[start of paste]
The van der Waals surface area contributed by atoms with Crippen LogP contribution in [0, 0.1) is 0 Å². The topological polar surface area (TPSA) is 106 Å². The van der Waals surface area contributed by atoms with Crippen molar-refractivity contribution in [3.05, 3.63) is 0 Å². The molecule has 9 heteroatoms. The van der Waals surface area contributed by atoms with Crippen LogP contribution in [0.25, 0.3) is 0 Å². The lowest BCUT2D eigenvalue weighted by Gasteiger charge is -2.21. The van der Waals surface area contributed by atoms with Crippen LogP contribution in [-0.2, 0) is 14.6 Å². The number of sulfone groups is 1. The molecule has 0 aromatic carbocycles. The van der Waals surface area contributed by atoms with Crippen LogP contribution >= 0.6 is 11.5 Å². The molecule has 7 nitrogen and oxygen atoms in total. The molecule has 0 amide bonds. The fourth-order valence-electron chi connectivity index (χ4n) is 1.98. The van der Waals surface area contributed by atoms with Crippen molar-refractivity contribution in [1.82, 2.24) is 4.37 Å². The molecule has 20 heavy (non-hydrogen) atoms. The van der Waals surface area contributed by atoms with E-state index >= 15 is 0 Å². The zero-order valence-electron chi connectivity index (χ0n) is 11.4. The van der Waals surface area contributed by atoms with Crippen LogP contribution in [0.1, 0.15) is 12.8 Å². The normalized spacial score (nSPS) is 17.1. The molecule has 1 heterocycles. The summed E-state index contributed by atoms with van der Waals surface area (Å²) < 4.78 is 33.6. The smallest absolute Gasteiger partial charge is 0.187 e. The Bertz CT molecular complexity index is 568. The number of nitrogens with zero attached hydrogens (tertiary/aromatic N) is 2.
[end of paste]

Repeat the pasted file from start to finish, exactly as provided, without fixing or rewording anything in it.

The van der Waals surface area contributed by atoms with Crippen LogP contribution in [0, 0.1) is 0 Å². The topological polar surface area (TPSA) is 106 Å². The van der Waals surface area contributed by atoms with Crippen molar-refractivity contribution in [3.05, 3.63) is 0 Å². The molecule has 9 heteroatoms. The van der Waals surface area contributed by atoms with Crippen LogP contribution in [0.25, 0.3) is 0 Å². The lowest BCUT2D eigenvalue weighted by Gasteiger charge is -2.21. The van der Waals surface area contributed by atoms with Crippen LogP contribution in [-0.2, 0) is 14.6 Å². The number of sulfone groups is 1. The molecule has 0 aromatic carbocycles. The van der Waals surface area contributed by atoms with Crippen LogP contribution >= 0.6 is 11.5 Å². The molecule has 7 nitrogen and oxygen atoms in total. The molecule has 0 amide bonds. The fourth-order valence-electron chi connectivity index (χ4n) is 1.98. The van der Waals surface area contributed by atoms with Crippen molar-refractivity contribution in [1.82, 2.24) is 4.37 Å². The molecule has 20 heavy (non-hydrogen) atoms. The van der Waals surface area contributed by atoms with E-state index >= 15 is 0 Å². The zero-order valence-electron chi connectivity index (χ0n) is 11.4. The van der Waals surface area contributed by atoms with Crippen LogP contribution in [0.1, 0.15) is 12.8 Å². The normalized spacial score (nSPS) is 17.1. The molecule has 1 heterocycles. The summed E-state index contributed by atoms with van der Waals surface area (Å²) < 4.78 is 33.6. The smallest absolute Gasteiger partial charge is 0.187 e. The Bertz CT molecular complexity index is 568. The number of nitrogens with zero attached hydrogens (tertiary/aromatic N) is 2.